When the glue has set, the faces can be painted. I used Revell Matt Anthracite.

Modified buffer faces at both ends

Making a set of buffer beams for a DMU from scratch

scratch-built DMU buffer beam

This is for the front and rear of a DMU and includes buffers, coupling hook with chain and vacuum pipes. My first attempts were with 1 mm card for the beams, but it lost its shape after drilling and handling, so I tried 1 mm foamboard and was very impressed how it retained its rigidity.

These are the materials that were used in the construction:-

parts for buffer beams

The materials used for the hook and coupling are shown here:

parts for couplings

A paperclip is opened up and the two ends are bent round with a pair of pliers to form a small hook. The hook ends are flattened by hammering on a metal surface (I used the back of a vice) or squeezed in a vice or large pair of pliers. Cut the two ends but ensure you keep an excess of straight wire as this will help handling. All the excess will be cut off when the construction is complete.

The chain is represented by a 10 mm staple. Use the stapler to put two staples in a piece of paper. Again we will need to be able to handle the staple in glueing so keep a paper "handle" on it but cut off the paper around the top half as shown above.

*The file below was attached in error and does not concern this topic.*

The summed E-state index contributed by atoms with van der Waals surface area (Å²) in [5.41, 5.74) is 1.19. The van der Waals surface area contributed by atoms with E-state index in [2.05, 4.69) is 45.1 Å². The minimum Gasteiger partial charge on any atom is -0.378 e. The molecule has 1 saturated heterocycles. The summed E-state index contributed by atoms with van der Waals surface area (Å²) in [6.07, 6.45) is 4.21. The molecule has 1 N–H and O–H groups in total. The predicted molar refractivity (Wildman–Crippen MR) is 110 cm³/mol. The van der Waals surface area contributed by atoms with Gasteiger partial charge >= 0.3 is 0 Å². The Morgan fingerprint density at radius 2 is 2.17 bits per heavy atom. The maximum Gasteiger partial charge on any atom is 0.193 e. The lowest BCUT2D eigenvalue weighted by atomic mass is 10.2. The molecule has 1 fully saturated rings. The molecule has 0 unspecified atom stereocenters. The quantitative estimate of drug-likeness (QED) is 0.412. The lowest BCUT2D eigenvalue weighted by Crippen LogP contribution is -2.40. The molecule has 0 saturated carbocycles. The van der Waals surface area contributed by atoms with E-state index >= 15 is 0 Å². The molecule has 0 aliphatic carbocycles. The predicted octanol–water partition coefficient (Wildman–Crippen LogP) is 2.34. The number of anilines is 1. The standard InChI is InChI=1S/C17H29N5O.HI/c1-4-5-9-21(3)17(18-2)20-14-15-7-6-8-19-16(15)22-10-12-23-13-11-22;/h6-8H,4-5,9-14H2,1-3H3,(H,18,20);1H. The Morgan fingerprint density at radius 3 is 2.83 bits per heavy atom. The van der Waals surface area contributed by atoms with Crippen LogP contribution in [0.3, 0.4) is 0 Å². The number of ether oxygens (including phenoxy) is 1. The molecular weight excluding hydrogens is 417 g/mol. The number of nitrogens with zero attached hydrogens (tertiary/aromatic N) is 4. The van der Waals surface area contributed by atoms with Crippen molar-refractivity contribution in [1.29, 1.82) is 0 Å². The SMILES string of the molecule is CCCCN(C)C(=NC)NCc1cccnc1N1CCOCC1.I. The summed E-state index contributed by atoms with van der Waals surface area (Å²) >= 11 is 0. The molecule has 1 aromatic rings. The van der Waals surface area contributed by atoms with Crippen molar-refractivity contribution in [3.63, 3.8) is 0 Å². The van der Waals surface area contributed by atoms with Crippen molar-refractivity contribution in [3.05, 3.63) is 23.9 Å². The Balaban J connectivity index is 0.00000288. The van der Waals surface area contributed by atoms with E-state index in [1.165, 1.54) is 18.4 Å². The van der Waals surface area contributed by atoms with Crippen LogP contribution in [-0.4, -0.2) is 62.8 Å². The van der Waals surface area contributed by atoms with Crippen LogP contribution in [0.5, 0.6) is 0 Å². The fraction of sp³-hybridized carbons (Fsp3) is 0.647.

glueing couplings

The staple is superglued to the top of the hook as shown above. I used a block of bluetack to hold the back of the hook wire. Once the glue is set, the paper "handle" can be cut off.

The buffer beam is 18 x 3 mm and cut from 1 mm foamboard. I expect the right quality of card would work but as you can see in the above photo, the card I used looked a bit deformed after drilling and cutting. The Foamex foamboard was much better. Three 1 mm holes are required for the buffers and the central hook/coupling.

buffer shanks and couplings

The hook/coupling is superglued into the centre hole and two lengths of black paperclip wire are superglued into the outer two holes, using the buffer gauge shown in the second photo in this article. The DMU buffers are chunkier than coach buffers and so I added a 1 mm length of shrink tube to each buffer shank and glued it on the underside to the buffer beam. I tried making a guide to cutting a consistent length of tube, but it was not a great success.

I kept a section of spiral calendar binding when cutting up an old calendar as I thought the curvature would be useful in representing vacuum pipes. A section was cut to length and the shape manipulated with pliers so I could add it as a bridge over the top of the coupling hook. OK, it is not strcictly correct but I reckoned the top of the buffer beam would be shaded by the DMU body, so the bridge would not be so obvious.The top was superglued to the buffer beam.

buffer shanks and couplings

The beams were sprayed then with Wilco grey primer.

buffer shanks and couplings

Then the buffer faces were superglued to the buffer shanks.

scratch-built DMU buffer beam

The buffer beams were then painted with Revell Anthracite Grey enamel.


This article shows how buffer beams and buffers can be made. No commercial products are used but the items made from commonly available materials. They are not perfect but I think for N gauge they suffice.


Article dated: 30/07/2020. Updated: 31/08/2020